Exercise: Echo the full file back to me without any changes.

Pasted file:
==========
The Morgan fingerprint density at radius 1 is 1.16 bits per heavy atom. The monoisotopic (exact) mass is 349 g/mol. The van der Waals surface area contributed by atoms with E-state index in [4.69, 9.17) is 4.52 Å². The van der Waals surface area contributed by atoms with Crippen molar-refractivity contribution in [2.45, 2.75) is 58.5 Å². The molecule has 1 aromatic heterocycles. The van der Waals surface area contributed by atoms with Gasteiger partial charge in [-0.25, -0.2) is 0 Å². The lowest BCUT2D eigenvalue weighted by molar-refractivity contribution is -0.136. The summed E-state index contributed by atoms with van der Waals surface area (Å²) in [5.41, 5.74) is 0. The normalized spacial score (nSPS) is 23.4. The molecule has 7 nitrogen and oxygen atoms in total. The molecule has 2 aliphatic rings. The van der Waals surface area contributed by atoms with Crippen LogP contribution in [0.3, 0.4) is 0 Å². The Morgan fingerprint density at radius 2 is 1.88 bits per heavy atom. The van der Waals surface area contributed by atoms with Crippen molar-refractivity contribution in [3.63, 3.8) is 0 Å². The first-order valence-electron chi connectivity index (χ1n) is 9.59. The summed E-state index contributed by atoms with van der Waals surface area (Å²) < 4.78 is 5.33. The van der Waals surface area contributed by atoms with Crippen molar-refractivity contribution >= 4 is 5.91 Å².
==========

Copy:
The Morgan fingerprint density at radius 1 is 1.16 bits per heavy atom. The monoisotopic (exact) mass is 349 g/mol. The van der Waals surface area contributed by atoms with E-state index in [4.69, 9.17) is 4.52 Å². The van der Waals surface area contributed by atoms with Crippen molar-refractivity contribution in [2.45, 2.75) is 58.5 Å². The molecule has 1 aromatic heterocycles. The van der Waals surface area contributed by atoms with Gasteiger partial charge in [-0.25, -0.2) is 0 Å². The lowest BCUT2D eigenvalue weighted by molar-refractivity contribution is -0.136. The summed E-state index contributed by atoms with van der Waals surface area (Å²) in [5.41, 5.74) is 0. The normalized spacial score (nSPS) is 23.4. The molecule has 7 nitrogen and oxygen atoms in total. The molecule has 2 aliphatic rings. The van der Waals surface area contributed by atoms with Crippen LogP contribution in [0.3, 0.4) is 0 Å². The Morgan fingerprint density at radius 2 is 1.88 bits per heavy atom. The van der Waals surface area contributed by atoms with Crippen molar-refractivity contribution in [3.63, 3.8) is 0 Å². The first-order valence-electron chi connectivity index (χ1n) is 9.59. The summed E-state index contributed by atoms with van der Waals surface area (Å²) < 4.78 is 5.33. The van der Waals surface area contributed by atoms with Crippen molar-refractivity contribution >= 4 is 5.91 Å².